Thankfully is writing in English more a challenge than a struggle for me. Had it been a struggle it would be about trying to string sentences together, finding the right words and making myself understood. The
challenge, on the other hand, consists of bringing in more elements, being more precise and generally taking advantage of the opportunities that English offers to those who seek them. If it was a struggle I would probably have thought twice about it, but since I like challenges I didn’t need to think long before deciding.
If you are unsure whether your language foundation will hold up, I would recommend that you begin reading and commenting on blogs in the language you are considering. This will give you practice and introduce you to what could be possibly be your future blogging community.
Remember that the basic language skills isn’t the goal, but just another stepping stone. Hence I certainly have to keep working on my writing skills as will you. Even if you try adding to your vocabulary, using metaphors, analogies etc. and being as precisely as possible. We probably never learn to write like someone writing in their native language. The fact that we will never reach perfection should never be a reason for giving up though. After all, how many things is it really possible to be perfect at? What counts is the effort you put into it and believe me people recognize effort when they see it. Since you probably will not see your own mistakes there really isn’t any reason to get obsessed with them.
To sum up I think there are compelling reasons to blog in a foreign language. You will learn that language better; you will expand your horizon; and you will get to know people who you would otherwise never know. In order for it to work does it require a little more than the basic language skills, a willingness to continuously work on making it better and first of all a strong desire to reach out.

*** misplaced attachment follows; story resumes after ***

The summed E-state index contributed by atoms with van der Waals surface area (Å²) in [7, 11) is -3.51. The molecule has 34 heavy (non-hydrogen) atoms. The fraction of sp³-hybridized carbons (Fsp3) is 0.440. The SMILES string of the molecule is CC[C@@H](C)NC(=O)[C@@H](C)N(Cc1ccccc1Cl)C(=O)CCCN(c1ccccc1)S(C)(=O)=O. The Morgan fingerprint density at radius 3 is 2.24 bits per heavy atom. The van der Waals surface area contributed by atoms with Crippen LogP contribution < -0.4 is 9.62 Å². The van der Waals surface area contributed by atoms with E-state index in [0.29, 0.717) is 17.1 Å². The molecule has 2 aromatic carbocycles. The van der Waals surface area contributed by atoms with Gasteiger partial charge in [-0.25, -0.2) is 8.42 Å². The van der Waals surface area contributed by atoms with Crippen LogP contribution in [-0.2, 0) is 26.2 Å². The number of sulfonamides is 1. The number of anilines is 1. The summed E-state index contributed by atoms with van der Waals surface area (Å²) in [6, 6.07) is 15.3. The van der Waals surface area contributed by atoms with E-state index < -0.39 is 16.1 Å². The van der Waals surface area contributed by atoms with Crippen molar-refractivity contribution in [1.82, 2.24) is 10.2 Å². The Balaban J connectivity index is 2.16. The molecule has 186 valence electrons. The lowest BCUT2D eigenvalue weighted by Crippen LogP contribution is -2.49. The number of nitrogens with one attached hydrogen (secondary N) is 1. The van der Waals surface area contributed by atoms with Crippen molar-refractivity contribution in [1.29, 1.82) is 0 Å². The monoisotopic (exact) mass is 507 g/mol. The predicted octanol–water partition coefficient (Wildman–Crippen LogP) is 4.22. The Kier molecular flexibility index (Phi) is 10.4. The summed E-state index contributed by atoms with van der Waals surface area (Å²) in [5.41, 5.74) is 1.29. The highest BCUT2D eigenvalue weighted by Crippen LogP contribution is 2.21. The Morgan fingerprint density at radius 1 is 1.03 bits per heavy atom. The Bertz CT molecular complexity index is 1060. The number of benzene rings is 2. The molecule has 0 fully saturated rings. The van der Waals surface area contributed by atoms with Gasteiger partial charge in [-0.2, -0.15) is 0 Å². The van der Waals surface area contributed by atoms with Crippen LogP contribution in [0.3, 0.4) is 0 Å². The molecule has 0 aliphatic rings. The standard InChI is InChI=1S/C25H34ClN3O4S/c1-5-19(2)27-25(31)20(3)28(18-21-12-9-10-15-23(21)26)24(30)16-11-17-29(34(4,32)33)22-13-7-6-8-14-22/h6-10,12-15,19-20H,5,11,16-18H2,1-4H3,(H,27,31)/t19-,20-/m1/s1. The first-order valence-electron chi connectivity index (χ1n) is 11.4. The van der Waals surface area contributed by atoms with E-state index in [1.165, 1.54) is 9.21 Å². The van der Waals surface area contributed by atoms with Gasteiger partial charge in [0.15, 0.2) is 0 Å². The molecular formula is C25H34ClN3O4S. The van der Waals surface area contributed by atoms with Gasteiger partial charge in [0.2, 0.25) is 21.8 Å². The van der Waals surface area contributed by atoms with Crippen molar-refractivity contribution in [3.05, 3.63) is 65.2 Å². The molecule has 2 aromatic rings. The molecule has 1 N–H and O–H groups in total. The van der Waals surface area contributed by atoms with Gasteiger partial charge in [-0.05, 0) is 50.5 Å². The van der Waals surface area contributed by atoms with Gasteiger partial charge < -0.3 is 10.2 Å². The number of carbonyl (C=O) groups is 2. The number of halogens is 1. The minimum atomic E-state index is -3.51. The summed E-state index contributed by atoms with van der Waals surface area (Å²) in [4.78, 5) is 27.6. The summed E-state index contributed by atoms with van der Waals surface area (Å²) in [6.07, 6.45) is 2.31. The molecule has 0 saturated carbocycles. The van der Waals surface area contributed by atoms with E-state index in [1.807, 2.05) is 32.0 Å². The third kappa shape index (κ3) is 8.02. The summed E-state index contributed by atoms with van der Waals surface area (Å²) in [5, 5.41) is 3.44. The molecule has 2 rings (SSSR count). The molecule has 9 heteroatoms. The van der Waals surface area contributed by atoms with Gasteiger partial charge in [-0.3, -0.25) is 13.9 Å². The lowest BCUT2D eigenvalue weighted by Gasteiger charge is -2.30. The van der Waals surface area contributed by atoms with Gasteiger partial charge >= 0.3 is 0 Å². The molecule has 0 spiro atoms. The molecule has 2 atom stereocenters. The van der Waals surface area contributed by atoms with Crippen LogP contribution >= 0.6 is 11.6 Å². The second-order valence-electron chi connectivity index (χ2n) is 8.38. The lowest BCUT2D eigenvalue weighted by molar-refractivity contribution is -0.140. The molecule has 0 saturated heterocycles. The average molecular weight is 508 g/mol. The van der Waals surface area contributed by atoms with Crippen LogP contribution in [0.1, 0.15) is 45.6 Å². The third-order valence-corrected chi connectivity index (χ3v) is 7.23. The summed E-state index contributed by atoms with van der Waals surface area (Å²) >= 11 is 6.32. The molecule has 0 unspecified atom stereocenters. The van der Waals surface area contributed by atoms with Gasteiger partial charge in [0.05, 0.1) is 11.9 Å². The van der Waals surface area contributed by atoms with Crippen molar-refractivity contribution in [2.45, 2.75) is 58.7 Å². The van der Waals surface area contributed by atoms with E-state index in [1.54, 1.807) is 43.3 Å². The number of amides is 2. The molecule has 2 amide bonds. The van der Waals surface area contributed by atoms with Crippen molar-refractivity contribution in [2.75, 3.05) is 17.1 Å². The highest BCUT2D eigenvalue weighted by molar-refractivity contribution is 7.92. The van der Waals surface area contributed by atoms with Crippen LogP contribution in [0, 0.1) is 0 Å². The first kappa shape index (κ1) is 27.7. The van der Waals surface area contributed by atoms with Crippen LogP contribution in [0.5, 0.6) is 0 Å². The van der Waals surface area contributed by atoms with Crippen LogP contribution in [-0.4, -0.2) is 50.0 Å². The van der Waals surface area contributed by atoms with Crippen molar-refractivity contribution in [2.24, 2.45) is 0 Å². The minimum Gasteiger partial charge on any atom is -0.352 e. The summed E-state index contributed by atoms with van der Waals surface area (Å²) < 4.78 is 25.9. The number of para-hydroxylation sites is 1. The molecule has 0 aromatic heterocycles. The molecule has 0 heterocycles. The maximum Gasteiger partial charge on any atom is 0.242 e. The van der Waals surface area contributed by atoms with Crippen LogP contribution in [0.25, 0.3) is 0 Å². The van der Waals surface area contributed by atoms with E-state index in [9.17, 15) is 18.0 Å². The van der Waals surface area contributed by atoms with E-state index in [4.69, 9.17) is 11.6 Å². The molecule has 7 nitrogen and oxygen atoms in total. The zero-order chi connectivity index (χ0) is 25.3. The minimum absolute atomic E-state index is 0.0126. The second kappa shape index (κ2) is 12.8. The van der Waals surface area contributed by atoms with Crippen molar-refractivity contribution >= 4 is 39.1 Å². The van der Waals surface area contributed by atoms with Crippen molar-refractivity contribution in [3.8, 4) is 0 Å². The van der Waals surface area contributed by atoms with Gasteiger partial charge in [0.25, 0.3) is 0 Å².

In the process of putting this together, Jan asked at the beginning if I would edit and send back the article before I posted it. That’s exactly what happened. With his return email, he suggested I might add some end notes about the edits that I made. So here they are.
The edits I made were for clarity or differences in verb construction.
- Those for language usage. These are mostly to verb forms. The verb construct that is most often a problem is that in which you use “would I” (a form for only questions in English) instead of “I would”. Most English sentences are subject then verb.
- Deletion of phrases. These are edits for readability, fluency. and a more powerful message. The phrase “not to speak about” became the more common usage “not to mention.”
- I also broke paragraphs to adjust what is more “print text writing” to “online writing.” Shorter paragraphs on more-focused main ideas work better on the web.
Thanks, Jan, for a great look into a special kind of blogging!
–ME “Liz” Strauss